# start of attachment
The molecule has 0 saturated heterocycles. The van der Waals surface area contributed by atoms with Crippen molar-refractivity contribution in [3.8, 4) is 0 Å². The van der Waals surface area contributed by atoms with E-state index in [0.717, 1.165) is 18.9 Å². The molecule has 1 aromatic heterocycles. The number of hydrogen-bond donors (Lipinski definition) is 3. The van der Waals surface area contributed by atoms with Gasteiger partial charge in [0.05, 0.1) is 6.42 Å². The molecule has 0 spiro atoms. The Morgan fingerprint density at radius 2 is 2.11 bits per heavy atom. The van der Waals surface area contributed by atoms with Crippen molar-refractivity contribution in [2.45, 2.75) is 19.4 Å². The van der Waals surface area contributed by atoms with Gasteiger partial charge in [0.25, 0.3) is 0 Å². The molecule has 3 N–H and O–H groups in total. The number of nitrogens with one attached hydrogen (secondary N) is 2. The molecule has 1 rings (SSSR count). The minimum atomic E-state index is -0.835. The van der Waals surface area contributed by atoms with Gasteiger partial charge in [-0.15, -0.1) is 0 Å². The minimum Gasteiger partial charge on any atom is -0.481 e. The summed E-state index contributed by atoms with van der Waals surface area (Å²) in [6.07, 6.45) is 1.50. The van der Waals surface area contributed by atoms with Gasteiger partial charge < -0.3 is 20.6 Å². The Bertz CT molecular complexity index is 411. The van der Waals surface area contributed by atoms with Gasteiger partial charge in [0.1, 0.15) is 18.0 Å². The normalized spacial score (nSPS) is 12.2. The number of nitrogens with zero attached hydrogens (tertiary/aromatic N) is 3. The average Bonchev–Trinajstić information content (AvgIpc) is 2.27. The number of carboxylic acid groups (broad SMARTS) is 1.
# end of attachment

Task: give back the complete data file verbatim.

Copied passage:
The molecule has 0 saturated heterocycles. The van der Waals surface area contributed by atoms with Crippen molar-refractivity contribution in [3.8, 4) is 0 Å². The van der Waals surface area contributed by atoms with E-state index in [0.717, 1.165) is 18.9 Å². The molecule has 1 aromatic heterocycles. The number of hydrogen-bond donors (Lipinski definition) is 3. The van der Waals surface area contributed by atoms with Gasteiger partial charge in [0.05, 0.1) is 6.42 Å². The molecule has 0 spiro atoms. The Morgan fingerprint density at radius 2 is 2.11 bits per heavy atom. The van der Waals surface area contributed by atoms with Crippen molar-refractivity contribution in [2.45, 2.75) is 19.4 Å². The van der Waals surface area contributed by atoms with Gasteiger partial charge in [0.25, 0.3) is 0 Å². The molecule has 3 N–H and O–H groups in total. The number of nitrogens with one attached hydrogen (secondary N) is 2. The molecule has 1 rings (SSSR count). The minimum atomic E-state index is -0.835. The van der Waals surface area contributed by atoms with Gasteiger partial charge in [-0.15, -0.1) is 0 Å². The minimum Gasteiger partial charge on any atom is -0.481 e. The summed E-state index contributed by atoms with van der Waals surface area (Å²) in [6.07, 6.45) is 1.50. The van der Waals surface area contributed by atoms with Gasteiger partial charge < -0.3 is 20.6 Å². The Bertz CT molecular complexity index is 411. The van der Waals surface area contributed by atoms with Gasteiger partial charge in [0.1, 0.15) is 18.0 Å². The normalized spacial score (nSPS) is 12.2. The number of nitrogens with zero attached hydrogens (tertiary/aromatic N) is 3. The average Bonchev–Trinajstić information content (AvgIpc) is 2.27. The number of carboxylic acid groups (broad SMARTS) is 1.